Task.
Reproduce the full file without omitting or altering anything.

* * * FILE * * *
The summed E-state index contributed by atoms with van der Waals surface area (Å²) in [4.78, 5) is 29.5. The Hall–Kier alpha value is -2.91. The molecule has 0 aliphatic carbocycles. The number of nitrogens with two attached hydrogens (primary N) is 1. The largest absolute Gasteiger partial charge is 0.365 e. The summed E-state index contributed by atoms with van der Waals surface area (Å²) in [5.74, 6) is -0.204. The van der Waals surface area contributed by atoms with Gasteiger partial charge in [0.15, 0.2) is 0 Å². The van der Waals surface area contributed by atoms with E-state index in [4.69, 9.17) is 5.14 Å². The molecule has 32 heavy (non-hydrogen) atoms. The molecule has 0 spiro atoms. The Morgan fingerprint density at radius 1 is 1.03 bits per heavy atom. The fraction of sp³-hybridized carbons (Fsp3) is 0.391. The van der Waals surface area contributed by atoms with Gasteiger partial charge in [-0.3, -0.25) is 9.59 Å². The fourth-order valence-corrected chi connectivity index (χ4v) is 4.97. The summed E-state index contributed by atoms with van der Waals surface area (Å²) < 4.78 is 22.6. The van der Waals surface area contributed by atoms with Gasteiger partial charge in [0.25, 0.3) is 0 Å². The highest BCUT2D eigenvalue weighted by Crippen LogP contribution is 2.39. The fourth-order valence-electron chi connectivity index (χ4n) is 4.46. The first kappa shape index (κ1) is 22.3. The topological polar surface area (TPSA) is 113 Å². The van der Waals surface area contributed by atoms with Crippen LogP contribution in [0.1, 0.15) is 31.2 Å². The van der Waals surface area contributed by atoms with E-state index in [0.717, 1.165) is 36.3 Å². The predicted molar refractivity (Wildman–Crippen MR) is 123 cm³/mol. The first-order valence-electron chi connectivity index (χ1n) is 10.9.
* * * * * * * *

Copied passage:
The summed E-state index contributed by atoms with van der Waals surface area (Å²) in [4.78, 5) is 29.5. The Hall–Kier alpha value is -2.91. The molecule has 0 aliphatic carbocycles. The number of nitrogens with two attached hydrogens (primary N) is 1. The largest absolute Gasteiger partial charge is 0.365 e. The summed E-state index contributed by atoms with van der Waals surface area (Å²) in [5.74, 6) is -0.204. The van der Waals surface area contributed by atoms with Gasteiger partial charge in [0.15, 0.2) is 0 Å². The van der Waals surface area contributed by atoms with E-state index in [4.69, 9.17) is 5.14 Å². The molecule has 32 heavy (non-hydrogen) atoms. The molecule has 0 spiro atoms. The Morgan fingerprint density at radius 1 is 1.03 bits per heavy atom. The fraction of sp³-hybridized carbons (Fsp3) is 0.391. The van der Waals surface area contributed by atoms with Gasteiger partial charge in [-0.3, -0.25) is 9.59 Å². The fourth-order valence-corrected chi connectivity index (χ4v) is 4.97. The summed E-state index contributed by atoms with van der Waals surface area (Å²) < 4.78 is 22.6. The van der Waals surface area contributed by atoms with Gasteiger partial charge in [0.25, 0.3) is 0 Å². The highest BCUT2D eigenvalue weighted by Crippen LogP contribution is 2.39. The fourth-order valence-electron chi connectivity index (χ4n) is 4.46. The first kappa shape index (κ1) is 22.3. The topological polar surface area (TPSA) is 113 Å². The van der Waals surface area contributed by atoms with Crippen LogP contribution in [0.1, 0.15) is 31.2 Å². The van der Waals surface area contributed by atoms with E-state index in [0.717, 1.165) is 36.3 Å². The predicted molar refractivity (Wildman–Crippen MR) is 123 cm³/mol. The first-order valence-electron chi connectivity index (χ1n) is 10.9.